Before the spring of 1878, 11-year-old Annabel Lee had never even heard of a wanigan. But she and her mother are now stranded on the small floating cookshack for three months while her father and the other loggers move their timber down the river to the mills at Lake Huron.
With a constant threat of forest fires, timber pirates, and log jams, it’s a perilous journey, especially for a delicate girl who’d rather read poetry than live in the rough company of loggers. But the Au Sable river and its shores soon reveal their beauties. And by the time the wanigan nears Lake Huron, Annabel can’t imagine waking up without a brand-new surprise outside her window each morning. In a novel of rugged river adventure and evocative nature writing, Gloria Whelan brings 19th-century history—and one girl’s summer river journey—to life for young readers.
From the Hardcover edition.
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Gloria Whelan won a National Book Award in 2000 for her novel Homeless Bird. She is the author of dozens of books for young readers, including Goodbye, Vietnam; Hannah; and Next Spring an Oriole.
From the Hardcover edition.
Grade 3-6-An overview of life on a floating chuck wagon for American loggers in the 1870s. Eleven-year-old Annabel Lee initially disdains the ramshackle hut in which she and her mother live and work for three months during Michigan's logging season. But as the story progresses, the girl adapts to her living conditions and the rough manners of the lumberjacks on the river. Unfortunately, her narrative voice does not come across as that of a preadolescent, no matter how prim and prissy her character is supposed to be. She refers to the men and their habits as "inelegant," their company as "unrefined," and frequently waxes sentimental over the poetry of Edgar Allan Poe, a habit that quickly becomes cloying and contrived. The lumberjacks are poorly realized stereotypes, including a boisterous French Canadian called "Frenchy" and a taciturn Native American nicknamed "Big Tom." The narration is at its best when Annabel describes the loggers' daily routines. Readers learn that they slathered their feet with layers of lard to keep them dry, and that they had many different titles: sawyer, sprinkler, swamper, skidder. These details are interesting and ring truer than Annabel's maudlin poetry recitations. Make this a supplemental purchase if first-person narratives about the pioneer spirit are popular.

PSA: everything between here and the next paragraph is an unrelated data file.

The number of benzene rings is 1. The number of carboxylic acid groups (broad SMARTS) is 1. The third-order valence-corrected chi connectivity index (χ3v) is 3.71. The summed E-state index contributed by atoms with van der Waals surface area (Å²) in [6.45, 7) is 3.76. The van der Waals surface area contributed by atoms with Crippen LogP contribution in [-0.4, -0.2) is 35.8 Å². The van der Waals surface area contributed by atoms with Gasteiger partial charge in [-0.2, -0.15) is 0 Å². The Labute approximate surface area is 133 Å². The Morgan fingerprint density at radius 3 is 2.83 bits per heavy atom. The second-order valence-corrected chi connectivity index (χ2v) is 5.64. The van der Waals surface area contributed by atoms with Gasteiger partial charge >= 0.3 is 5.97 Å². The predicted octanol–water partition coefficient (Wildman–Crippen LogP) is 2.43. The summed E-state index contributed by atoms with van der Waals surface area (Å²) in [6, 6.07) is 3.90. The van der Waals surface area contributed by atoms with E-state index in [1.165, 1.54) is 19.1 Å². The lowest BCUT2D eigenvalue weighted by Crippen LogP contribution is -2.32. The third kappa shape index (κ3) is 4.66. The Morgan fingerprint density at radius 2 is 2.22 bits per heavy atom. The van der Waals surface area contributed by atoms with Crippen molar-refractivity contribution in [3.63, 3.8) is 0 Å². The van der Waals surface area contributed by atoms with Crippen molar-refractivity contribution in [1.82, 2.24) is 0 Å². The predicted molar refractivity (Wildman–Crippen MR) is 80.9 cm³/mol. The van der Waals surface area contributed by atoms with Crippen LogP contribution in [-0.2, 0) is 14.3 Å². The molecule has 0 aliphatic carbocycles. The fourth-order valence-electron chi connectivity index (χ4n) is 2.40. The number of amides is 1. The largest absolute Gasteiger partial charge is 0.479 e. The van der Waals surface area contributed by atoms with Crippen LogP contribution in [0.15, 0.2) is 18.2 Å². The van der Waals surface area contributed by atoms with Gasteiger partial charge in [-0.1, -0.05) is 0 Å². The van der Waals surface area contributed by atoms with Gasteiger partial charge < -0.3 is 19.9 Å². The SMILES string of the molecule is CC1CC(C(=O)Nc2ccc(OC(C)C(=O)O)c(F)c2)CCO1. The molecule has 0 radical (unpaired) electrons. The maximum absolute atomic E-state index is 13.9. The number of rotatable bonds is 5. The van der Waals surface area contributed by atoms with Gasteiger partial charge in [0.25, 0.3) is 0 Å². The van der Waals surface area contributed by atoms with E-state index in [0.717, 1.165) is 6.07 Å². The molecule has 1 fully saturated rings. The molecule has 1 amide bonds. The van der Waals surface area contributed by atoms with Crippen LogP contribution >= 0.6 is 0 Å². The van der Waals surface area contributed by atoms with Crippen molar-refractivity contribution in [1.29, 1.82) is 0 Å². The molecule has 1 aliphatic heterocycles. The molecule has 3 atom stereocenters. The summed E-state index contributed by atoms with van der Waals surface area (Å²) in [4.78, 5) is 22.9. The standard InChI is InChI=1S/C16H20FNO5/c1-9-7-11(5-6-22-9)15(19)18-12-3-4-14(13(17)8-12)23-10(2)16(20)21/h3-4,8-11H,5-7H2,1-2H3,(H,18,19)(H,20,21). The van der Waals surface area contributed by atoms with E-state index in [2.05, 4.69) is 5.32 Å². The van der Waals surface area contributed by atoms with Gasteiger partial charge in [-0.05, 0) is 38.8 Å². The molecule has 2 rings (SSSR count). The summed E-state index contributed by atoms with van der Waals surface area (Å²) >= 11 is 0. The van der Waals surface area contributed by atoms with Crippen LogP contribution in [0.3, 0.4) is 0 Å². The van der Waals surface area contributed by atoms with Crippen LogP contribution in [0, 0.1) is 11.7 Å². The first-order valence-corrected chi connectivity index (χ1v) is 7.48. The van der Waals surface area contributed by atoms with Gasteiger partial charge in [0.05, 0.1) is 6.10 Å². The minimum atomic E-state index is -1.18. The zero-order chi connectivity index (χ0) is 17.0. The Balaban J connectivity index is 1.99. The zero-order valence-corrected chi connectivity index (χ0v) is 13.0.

Catherine Threadgill, Charleston County Public Library, SC
Copyright 2002 Reed Business Information, Inc.
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